Josh Smith is aware of the trade speculation swirling around him. He knows much of that speculation is fueled by the belief that he desperately wants out of Atlanta.
But Smith said today he’s not eager to be traded, though he’s bracing for the possibility.
“I’m not saying I want [a trade] to happen but if it does I will just have to deal with it,” he said.
Smith said the Hawks haven’t told him anything about a trade. But he noted that players aren’t usually privy to the team’s internal deliberations until a deal is going down.
“Right now I’m with the Hawks,” he said. “I think we have a special group. I just want to win.”
There’s no doubt Smith is frustrated about the flak he took from fans, media and Larry Drew over his shot selection. But it still doesn’t seem as if he’s pushing the Hawks to get him out of town.
Meanwhile, the latest rumors have the Magic acquiring Andre Miller and his non-guaranteed 2011-12 deal from Portland and then using that as part of a bigger deal. And since Dwight Howard apparently wants to play with Smith, that naturally leads to speculation that the Magic would use Miller as part of a package to acquire Smith.
UPDATE: Josh Robbins of the Orlando Sentinel reports the Miller-to-Orlando speculation is “overblown.”
UPDATE II: Adrian Wojnarowski reports that Hawks are trying to trade Smith to Minnesota for the No. 2 pick so they can select Turkish center Enes Kanter.
Kanter was ruled ineligible to play for Kentucky last season after the NCAA determined he played professionally in Europe. According to NBADraft.net, Kanter has a history of knee problems.
Hawks assistant GM Dave Pendergraft was asked last week about Kanter’s lack of competition for a year and lack of high-level competition at all.
“He played so well at the Hoop Summit against the best young players,” Pendergraft. “And then [scouts] saw him practice at Kentucky later in the year. With that body and that kind of physical maturity, when you weigh that in and rank your players, the teams in that mix are comfortable with the decision that they are going to make.”
NBA co-director of scouting Ryan Blake on Kanter:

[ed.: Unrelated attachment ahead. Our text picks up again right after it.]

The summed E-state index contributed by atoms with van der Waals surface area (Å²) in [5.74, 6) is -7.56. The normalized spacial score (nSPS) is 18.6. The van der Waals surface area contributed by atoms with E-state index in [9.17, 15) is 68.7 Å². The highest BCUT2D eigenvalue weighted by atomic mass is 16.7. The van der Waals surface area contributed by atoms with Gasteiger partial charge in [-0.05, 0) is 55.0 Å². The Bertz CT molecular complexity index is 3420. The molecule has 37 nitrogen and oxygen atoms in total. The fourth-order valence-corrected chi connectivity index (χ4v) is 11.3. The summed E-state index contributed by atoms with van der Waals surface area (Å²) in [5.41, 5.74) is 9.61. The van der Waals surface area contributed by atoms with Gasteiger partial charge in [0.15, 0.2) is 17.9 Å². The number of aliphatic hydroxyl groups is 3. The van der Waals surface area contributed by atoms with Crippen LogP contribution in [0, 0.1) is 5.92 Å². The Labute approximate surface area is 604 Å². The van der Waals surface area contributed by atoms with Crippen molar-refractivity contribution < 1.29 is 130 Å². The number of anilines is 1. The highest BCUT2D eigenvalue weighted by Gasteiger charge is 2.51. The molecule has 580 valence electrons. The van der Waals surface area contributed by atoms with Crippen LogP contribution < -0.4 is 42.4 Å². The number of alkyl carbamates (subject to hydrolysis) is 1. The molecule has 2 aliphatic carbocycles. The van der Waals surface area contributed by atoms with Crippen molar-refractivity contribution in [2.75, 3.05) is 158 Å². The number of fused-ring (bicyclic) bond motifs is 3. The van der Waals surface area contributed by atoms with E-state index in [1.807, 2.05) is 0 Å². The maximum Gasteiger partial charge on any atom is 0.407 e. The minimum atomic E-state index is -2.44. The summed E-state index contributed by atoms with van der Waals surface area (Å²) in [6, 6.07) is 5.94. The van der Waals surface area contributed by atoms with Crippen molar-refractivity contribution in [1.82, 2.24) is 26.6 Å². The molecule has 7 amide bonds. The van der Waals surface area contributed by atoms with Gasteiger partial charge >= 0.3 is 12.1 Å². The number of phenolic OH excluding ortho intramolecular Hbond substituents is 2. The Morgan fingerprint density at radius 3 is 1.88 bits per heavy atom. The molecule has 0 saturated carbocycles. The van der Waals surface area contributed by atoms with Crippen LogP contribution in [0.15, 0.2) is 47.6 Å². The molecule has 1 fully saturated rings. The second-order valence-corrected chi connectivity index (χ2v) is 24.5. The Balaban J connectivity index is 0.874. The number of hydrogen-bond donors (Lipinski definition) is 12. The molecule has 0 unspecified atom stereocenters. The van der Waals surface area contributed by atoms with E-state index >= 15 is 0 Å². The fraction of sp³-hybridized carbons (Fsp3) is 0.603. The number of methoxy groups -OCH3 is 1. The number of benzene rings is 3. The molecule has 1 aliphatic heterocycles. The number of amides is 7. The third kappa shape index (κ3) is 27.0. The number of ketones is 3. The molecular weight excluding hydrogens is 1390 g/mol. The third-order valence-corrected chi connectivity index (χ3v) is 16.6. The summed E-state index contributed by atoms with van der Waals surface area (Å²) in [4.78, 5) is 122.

“He missed a year of game experience, development in game situations. He’s a very unique player. He could have made a lot of money playing pro [overseas], but he wanted to come over here, learn the language and improve his skills. He felt that was the best way to develop. He is gifted fundamentally with all the skills he possesses. Another thing is you can look at a a guy’s work ethic and heart and desire. Here is a guy that doesn’t back down. He wants to play against anybody and wants to prove what he can do. He is highly skilled.”
Trading Smith as a salary dump makes little sense (and is complicated by the $4 million trade kicker his new team would have to pay). Smith is still only 25. He’s productive, versatile, and valuable. The two years and $26 million left on his contract runs neck-and-neck with Al Horford’s new deal as the best bargain on the team.
If the Hawks somehow managed to unload Marvin Williams’ contract in the process of trading Smith, then the salary dump angle would make more sense. It still wouldn’t be palatable from a basketball standpoint unless they could also replace Smith’s production in the deal but clearly Williams has the kind of deal they would gladly send away.
If the Hawks also were to work a trade that included Smith and brought them back a superior player (or at least a comparable player at center or small forward) for even a one-season run then it would make some sense from a basketball standpoint. If the Hawks were able to get productive young players and draft picks in a deal, and then turn those assets into something down the line, then that might be a successful path, too.
Of course, looming in the background (or maybe the foreground) of all this speculation about salary shedding: The Hawks gave the richest contract in the league to a player that even their GM doesn’t believe is an MVP candidate.
Michael Cunningham, Hawks beat